We have presented the museum’s collection around five key dates, that reflect particular and important moments in the town’s history. For each of those dates we have considered what the town looked like, who lived in the town and related that to objects in our collection. 

In the 19th century many people continue to be employed in farming, at the brewery or on the Shardeloes estate. Women and children produce local crafts. The population is boosted by those housed at the new Union Workhouse.

In 1892 the town changes dramatically, with the arrival of the Metropolitan Railway and a station is built on the hill near the town. This results in migration to the town and new houses and shops in the ‘Newtown’, Amersham-on-the-Hill.

Where might I live in 1892?

Many people are sent to live at the Amersham Union Workhouse, designed by George Gilbert Scott in 1838. Poor men, women and children from across the local area are sent to live and work here. Inmates are expected to work hard and their jobs include breaking flints, farming, shoe repairs, and rug making.

Who would I meet in 1892?

George Ward is a local photographer and runs his own studio. He re-starts the Town Band in 1890 and is town councillor. He goes on to open a bicycle repair shop and one day he will own one of the first cars in Amersham, the ‘Orient Express’. George’s wife Bessie runs a shop on the High Street and his brother, Fred, works at the gas works.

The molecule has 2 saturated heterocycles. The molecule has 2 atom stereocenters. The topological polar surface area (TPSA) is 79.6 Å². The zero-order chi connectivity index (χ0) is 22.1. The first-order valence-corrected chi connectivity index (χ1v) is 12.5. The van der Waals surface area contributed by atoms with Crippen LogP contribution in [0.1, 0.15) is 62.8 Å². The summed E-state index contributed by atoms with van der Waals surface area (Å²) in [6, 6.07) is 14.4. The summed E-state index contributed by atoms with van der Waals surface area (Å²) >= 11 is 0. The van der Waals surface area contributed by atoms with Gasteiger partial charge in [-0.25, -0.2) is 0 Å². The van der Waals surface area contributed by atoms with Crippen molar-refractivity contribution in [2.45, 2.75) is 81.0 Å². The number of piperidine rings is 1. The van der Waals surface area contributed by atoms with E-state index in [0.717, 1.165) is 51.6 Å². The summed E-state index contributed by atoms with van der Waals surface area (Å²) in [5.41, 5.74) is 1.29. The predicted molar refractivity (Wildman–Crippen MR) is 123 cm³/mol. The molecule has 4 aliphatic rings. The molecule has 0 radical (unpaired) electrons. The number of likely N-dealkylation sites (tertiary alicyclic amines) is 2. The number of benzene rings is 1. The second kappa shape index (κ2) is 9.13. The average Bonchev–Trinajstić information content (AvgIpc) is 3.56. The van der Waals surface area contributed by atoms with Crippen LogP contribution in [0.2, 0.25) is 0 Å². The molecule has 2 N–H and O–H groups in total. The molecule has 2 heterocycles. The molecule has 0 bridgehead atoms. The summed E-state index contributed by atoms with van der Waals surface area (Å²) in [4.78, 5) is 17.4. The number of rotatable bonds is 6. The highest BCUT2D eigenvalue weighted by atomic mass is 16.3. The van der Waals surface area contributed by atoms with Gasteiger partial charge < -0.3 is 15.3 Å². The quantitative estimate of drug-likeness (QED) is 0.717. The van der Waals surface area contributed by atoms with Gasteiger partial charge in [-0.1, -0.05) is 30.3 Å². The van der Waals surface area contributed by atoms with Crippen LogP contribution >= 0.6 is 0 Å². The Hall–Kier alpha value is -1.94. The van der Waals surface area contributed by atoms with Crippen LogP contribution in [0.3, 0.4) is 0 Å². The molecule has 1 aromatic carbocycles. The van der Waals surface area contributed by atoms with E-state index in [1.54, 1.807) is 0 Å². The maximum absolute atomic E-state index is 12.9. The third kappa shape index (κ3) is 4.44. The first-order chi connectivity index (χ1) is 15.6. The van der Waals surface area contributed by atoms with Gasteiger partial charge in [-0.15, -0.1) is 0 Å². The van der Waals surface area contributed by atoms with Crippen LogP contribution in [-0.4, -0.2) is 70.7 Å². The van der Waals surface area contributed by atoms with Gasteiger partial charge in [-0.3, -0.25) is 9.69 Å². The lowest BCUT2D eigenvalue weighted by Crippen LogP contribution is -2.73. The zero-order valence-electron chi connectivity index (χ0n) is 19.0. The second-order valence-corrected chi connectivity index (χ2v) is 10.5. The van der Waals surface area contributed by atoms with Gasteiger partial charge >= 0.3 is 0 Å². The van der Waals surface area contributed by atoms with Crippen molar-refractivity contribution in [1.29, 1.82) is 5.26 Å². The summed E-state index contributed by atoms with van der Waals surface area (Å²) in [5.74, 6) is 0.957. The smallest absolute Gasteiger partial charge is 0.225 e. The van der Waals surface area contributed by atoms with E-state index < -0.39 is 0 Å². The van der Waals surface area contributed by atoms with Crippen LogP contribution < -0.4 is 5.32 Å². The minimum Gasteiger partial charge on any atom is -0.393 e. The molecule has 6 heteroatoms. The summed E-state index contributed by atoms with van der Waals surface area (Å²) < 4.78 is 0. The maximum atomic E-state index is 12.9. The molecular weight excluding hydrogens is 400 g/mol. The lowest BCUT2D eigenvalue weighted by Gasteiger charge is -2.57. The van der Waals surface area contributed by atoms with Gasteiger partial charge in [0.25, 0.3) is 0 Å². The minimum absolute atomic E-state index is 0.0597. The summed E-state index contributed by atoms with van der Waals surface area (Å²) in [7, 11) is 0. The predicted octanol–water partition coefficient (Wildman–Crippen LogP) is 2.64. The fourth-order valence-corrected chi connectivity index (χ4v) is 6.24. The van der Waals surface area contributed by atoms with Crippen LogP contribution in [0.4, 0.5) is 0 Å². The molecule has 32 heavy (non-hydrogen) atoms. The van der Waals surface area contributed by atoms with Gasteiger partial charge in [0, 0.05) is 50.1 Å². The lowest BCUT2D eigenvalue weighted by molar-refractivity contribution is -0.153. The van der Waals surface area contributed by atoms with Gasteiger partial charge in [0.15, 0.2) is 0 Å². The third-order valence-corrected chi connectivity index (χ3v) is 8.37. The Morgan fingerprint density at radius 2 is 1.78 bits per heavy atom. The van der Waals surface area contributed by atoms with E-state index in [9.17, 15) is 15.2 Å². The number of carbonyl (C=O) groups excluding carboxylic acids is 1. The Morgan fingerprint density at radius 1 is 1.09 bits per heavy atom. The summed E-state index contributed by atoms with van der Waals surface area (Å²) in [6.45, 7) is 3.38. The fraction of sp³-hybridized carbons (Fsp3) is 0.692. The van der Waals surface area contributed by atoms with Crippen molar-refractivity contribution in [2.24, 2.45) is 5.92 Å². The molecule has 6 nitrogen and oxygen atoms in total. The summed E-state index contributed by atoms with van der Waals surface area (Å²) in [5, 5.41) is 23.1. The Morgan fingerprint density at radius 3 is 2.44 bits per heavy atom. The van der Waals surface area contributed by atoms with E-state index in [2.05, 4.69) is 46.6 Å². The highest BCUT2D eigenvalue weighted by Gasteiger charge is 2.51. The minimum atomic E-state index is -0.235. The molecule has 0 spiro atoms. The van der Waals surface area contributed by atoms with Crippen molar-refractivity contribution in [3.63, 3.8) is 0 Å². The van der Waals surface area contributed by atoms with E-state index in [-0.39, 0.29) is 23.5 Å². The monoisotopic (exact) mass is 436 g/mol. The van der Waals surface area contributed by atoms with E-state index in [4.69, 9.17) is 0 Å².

Where might I work in 1892?

Many local people are employed by Weller’s Brewery. Men work in the maltings, the brewery and deliver beer to the many licensed pubs in the local area. Poorer families supplement their income with piece work at home. Women and children plait straw which is collected and used for hat-making in Luton. Mechanisation has reduced the demand for handmade lace, but there are still lacemakers in the town. In 1891 there are six; the youngest is 12 and the oldest is 67. 

What’s new in 1892?

The first official railway service to Amersham departs Baker Street at 10.47am on 1st September 1892. It arrives in Amersham less than an hour later at 11.36am. Amersham Station opens as part of a 16 mile stretch from Chalfont Road (now Chalfont & Latimer) to Aylesbury. Local businessmen celebrate with a dinner at the Griffin Inn

Following the Education Act in 1870 the Amersham National School opens in 1873, with space for 284 pupils. It later becomes known as St Mary’s Church of England Primary School.

Population: 2,613 people

Plan Your Visit

Opening hours:

Wednesday to Sunday, and Bank Holiday Mondays, 12noon to 4:30pm

49 High Street
Old Amersham

01494 723700
[email protected]


“Enjoyed our visit to this wonderful interactive museum where you are positively encouraged to touch things!”

“Visited Amersham museum yesterday – lovely place, provides many details on the history of the place. Plenty of cute cafes, pubs and shops around also… not difficult to find free parking nearby. ”

“A well-run, informative and interesting small museum on the main street. It’s mostly volunteer-run and they do a great job in keeping it and making you feel welcome…Check out the herb garden too.”

“Enjoyable film and television location guided walk around Amersham hosted by Amersham Museum – here are the Sun Houses on Highover Park and further up the hill is High & Over.”

Staying In Touch

Subscribe to our newsletter for all the latest news & events